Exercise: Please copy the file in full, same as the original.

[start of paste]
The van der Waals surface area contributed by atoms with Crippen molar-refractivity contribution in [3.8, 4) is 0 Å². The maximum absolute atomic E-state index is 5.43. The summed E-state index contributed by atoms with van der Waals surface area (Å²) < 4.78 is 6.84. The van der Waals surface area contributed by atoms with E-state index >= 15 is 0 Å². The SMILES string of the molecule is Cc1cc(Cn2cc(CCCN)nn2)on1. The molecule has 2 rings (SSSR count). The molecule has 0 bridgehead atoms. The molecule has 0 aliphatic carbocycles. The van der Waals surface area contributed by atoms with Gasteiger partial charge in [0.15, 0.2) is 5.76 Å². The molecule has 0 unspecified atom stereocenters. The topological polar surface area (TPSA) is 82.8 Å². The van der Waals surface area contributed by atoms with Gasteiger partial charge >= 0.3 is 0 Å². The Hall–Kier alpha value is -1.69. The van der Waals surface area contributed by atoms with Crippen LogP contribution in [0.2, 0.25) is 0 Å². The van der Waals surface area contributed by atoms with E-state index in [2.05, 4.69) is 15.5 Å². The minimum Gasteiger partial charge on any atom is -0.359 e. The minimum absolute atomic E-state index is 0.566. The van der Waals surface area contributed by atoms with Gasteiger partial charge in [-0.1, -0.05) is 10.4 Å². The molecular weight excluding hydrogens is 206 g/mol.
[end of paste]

The van der Waals surface area contributed by atoms with Crippen molar-refractivity contribution in [3.8, 4) is 0 Å². The maximum absolute atomic E-state index is 5.43. The summed E-state index contributed by atoms with van der Waals surface area (Å²) < 4.78 is 6.84. The van der Waals surface area contributed by atoms with E-state index >= 15 is 0 Å². The SMILES string of the molecule is Cc1cc(Cn2cc(CCCN)nn2)on1. The molecule has 2 rings (SSSR count). The molecule has 0 bridgehead atoms. The molecule has 0 aliphatic carbocycles. The van der Waals surface area contributed by atoms with Gasteiger partial charge in [0.15, 0.2) is 5.76 Å². The molecule has 0 unspecified atom stereocenters. The topological polar surface area (TPSA) is 82.8 Å². The van der Waals surface area contributed by atoms with Gasteiger partial charge >= 0.3 is 0 Å². The Hall–Kier alpha value is -1.69. The van der Waals surface area contributed by atoms with Crippen LogP contribution in [0.2, 0.25) is 0 Å². The van der Waals surface area contributed by atoms with E-state index in [2.05, 4.69) is 15.5 Å². The minimum Gasteiger partial charge on any atom is -0.359 e. The minimum absolute atomic E-state index is 0.566. The van der Waals surface area contributed by atoms with Gasteiger partial charge in [-0.1, -0.05) is 10.4 Å². The molecular weight excluding hydrogens is 206 g/mol.